Analysts: GM would need cash to acquire Chrysler

DETROIT - October 12, 2008 With both automakers struggling to survive amid slumping sales, a slowing global economy and an unprecedented credit crunch, it's unclear whether Chrysler's majority owner, Cerberus Capital Management LP, would be willing to pay up, or whether the federal government might even get involved to save one or both struggling automakers.

"There's got to be more in it for GM than just Chrysler," said Erich Merkle, an auto industry analyst with Crowe Horwath LLP, an accounting and consulting firm. "If you put two auto companies together, both that are losing money, both that are losing market share, you've just got an auto company that's losing market share faster and losing more money."

GM and Cerberus, which owns 80.1 percent of Chrysler, have held preliminary talks about an acquisition or other combination of the two automakers, according to a person familiar with the discussions who did not want to be identified because the talks have not been made public.

A tie-up between the automotive giants would be historic for the industry and solidify GM's position as the global sales leader, which it has been in danger of losing to Toyota Motor Corp. GM and Toyota finished 2007 essentially even in vehicles sold worldwide.

GM and Chrysler already have a joint venture with BMW AG making a hybrid gas-electric powertrain. While melding the companies could save money by combining management, engineering, manufacturing and administrative staffs, analysts say consolidation would bring more costs, and the rewards probably wouldn't come for several years.

That might be too late for both automakers.

Auburn Hills-based Chrysler, a privately held company, doesn't have to open its books, but it lost at least $510 million in the first quarter and $1.6 billion last year. Its sales are down 25 percent so far this year, the worst drop of any major automaker.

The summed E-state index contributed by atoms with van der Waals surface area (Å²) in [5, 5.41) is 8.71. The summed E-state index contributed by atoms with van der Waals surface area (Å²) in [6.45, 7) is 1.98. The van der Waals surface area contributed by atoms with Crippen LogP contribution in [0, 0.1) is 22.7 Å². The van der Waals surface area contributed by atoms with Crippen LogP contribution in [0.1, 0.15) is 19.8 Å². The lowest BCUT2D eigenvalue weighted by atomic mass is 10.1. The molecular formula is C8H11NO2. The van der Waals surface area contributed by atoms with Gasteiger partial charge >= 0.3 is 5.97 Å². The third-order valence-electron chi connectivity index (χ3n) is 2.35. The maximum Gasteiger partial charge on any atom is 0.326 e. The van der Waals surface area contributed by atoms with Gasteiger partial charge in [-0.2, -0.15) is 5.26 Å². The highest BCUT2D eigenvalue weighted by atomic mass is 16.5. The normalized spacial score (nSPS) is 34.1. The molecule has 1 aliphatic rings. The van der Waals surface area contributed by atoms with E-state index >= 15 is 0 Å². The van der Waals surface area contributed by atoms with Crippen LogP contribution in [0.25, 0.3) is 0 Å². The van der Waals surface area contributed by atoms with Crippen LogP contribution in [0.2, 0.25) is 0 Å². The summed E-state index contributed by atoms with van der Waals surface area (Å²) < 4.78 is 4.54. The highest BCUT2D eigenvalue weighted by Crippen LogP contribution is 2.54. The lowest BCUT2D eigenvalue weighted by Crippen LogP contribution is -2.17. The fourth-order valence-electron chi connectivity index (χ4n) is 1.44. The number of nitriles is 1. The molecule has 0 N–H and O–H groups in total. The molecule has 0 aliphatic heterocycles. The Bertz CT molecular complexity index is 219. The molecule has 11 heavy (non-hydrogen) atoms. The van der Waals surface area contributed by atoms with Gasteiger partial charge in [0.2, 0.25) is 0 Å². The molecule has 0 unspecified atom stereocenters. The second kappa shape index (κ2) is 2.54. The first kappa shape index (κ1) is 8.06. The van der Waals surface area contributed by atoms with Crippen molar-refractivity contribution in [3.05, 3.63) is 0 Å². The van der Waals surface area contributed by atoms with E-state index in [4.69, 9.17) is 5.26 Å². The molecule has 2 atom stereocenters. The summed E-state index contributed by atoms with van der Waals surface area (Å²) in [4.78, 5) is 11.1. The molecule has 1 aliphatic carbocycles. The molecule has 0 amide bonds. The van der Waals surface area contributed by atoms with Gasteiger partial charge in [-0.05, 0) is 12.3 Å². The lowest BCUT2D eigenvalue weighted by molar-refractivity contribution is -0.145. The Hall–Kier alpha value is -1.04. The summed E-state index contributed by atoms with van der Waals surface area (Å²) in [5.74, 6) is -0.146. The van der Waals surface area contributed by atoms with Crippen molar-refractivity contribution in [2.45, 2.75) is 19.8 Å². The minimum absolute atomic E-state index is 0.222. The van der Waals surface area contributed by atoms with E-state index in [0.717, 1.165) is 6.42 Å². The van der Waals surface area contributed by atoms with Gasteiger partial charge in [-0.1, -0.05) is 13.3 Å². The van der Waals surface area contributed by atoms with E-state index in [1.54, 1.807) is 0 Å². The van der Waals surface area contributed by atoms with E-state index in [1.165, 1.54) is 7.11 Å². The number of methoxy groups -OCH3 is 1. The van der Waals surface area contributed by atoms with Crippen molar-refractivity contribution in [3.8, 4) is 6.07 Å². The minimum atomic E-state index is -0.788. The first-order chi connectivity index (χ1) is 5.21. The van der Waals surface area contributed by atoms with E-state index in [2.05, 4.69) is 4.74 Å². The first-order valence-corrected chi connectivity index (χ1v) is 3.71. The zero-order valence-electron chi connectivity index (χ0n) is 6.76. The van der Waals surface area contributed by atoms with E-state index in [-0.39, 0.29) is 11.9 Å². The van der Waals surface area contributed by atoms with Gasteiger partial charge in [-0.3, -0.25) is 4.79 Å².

Detroit-based GM is burning up more than $1 billion in cash per month, with several analysts predicting it will reach its minimum operating cash level of $14 billion sometime next year. Sales are down 18 percent, and the company has lost $57.5 billion in the past 18 months, largely because of tax accounting changes.

All of this comes as U.S. sales have slowed to their lowest point in 15 years, making bankruptcy possible for all of the cash-strapped Detroit Three if things don't turn around soon enough.

Not exactly the prime scenario for a GM-Chrysler combination, said analyst Kevin Tynan of New York-based Argus Research Corp.

"Even though you're getting the rationalization of folding the two businesses together, it doesn't make sense at this time," he said. "There's got to be some sort of outside motivation for them to do that sort of deal, especially in this market."

That outside motive, analysts speculated, could be the federal government, which would inherit massive pension liabilities if either company went under.

In exchange for taking on Chrysler, analysts envisioned that GM could be given access to low-rate emergency borrowing from the Federal Reserve's discount window, used in normal times by banks.

GM, though, said it is not going to the Fed at present.

"We're not actively pursuing anything at this time," said Greg Martin, GM's Washington spokesman.